Currently, in a sole decision-making situations, one parent has the right to make decisions with respect to the children.  If the other parent disputes a decision that is made, the only recourse that parent would have is to ask the Court to alter the decision.  The Court would then make a determination based on what is in the best interests of the Children.  In a joint decision-making arrangement, the parents will consult with one another and make joint decisions regarding the health, education and general welfare of the children.  There has been a strong presumption in favour of joint decision-making responsibilities.

Exercising Parenting Time

Parenting Time involves what amount of time a child spends with each parent and when a child spends time with each parent.  All matters of parenting are determined based on what is considered to be in the best interests of the child/children. The amended Divorce Act provides guidance on how best interests will be considered by the Court, but it is expected that where both parents are in agreement regarding the parenting plan for their child/children, a Court will not likely question it and will defer to the parents view on this matter. That has been consistently followed and is not expected to change with the amendments to the Divorce Act.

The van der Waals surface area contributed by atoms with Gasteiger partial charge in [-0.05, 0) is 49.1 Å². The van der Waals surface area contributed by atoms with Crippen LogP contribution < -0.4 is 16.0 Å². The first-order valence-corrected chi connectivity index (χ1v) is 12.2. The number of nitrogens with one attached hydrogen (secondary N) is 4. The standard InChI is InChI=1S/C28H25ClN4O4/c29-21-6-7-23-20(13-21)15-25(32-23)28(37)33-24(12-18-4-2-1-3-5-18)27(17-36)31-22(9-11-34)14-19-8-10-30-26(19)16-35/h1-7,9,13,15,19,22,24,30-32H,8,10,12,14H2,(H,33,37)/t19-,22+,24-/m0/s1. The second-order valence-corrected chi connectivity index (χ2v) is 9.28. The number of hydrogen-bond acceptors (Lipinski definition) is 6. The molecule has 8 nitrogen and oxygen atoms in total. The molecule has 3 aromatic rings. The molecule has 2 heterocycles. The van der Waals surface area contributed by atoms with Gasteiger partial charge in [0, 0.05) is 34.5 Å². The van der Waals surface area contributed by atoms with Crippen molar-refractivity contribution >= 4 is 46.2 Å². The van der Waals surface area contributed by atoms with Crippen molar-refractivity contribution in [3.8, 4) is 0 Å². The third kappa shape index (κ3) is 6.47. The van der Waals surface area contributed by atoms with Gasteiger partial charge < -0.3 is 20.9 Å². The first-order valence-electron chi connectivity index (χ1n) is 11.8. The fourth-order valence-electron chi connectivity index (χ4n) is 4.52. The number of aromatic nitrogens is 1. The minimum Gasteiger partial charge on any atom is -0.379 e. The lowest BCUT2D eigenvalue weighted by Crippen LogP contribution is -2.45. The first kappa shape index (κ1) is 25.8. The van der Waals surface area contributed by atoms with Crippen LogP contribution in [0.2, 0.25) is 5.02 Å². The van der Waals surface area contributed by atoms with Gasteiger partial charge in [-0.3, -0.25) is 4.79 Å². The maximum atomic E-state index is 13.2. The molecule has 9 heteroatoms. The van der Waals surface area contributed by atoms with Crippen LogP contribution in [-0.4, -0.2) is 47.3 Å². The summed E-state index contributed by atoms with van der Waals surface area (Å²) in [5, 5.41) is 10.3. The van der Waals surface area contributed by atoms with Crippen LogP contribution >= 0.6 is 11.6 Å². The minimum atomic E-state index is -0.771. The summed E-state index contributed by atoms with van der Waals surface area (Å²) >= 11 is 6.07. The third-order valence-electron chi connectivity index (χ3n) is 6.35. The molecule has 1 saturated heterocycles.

Parenting schedules can be anything that both parties agree is in the best interests of the child/children.  Typically, however, parenting plans fall into one of two general categories:  a primary parent regime or a shared parenting regime.  A primary parent regime is when the children are primarily with one parent and the other parent exercises more limited parenting time with them, either on a reasonable basis or at specified times.  Shared parenting is when each parent spends roughly equal time with the children.

Changes Regarding Relocation

A significant change in the amendments to the Divorce Act is around Relocation. This was previously referred to as mobility, but the amendments change the law around a parent moving considerably.

The amendments to the Divorce Act now impose a mandatory obligation on a parent to provide notice of a relocation (change in residence) to anyone else with parenting time, decision-making responsibility or contact order of the intended move. There are set timelines (60 days) and forms for most situations and there are responses required to these forms if you are provided notice and consent or dispute the relocation. Again, the best interests of the Children is the test that will be applied, but the test has now changed. The factors to evaluate best interests for any parenting situation will be used, but in a Relocation, there are additional factors that can be considered as well.

We cannot express enough that if you have an intention to move or relocate to please contact a lawyer as soon as possible to discuss whether the relocation provisions will apply to you, what your obligations are and how to satisfy your obligations. Similarly, if you are provided with a Notice of a Relocation, please contact legal counsel as soon as possible. If you wish to discuss these changes, please connect with us as we will be happy to assist you.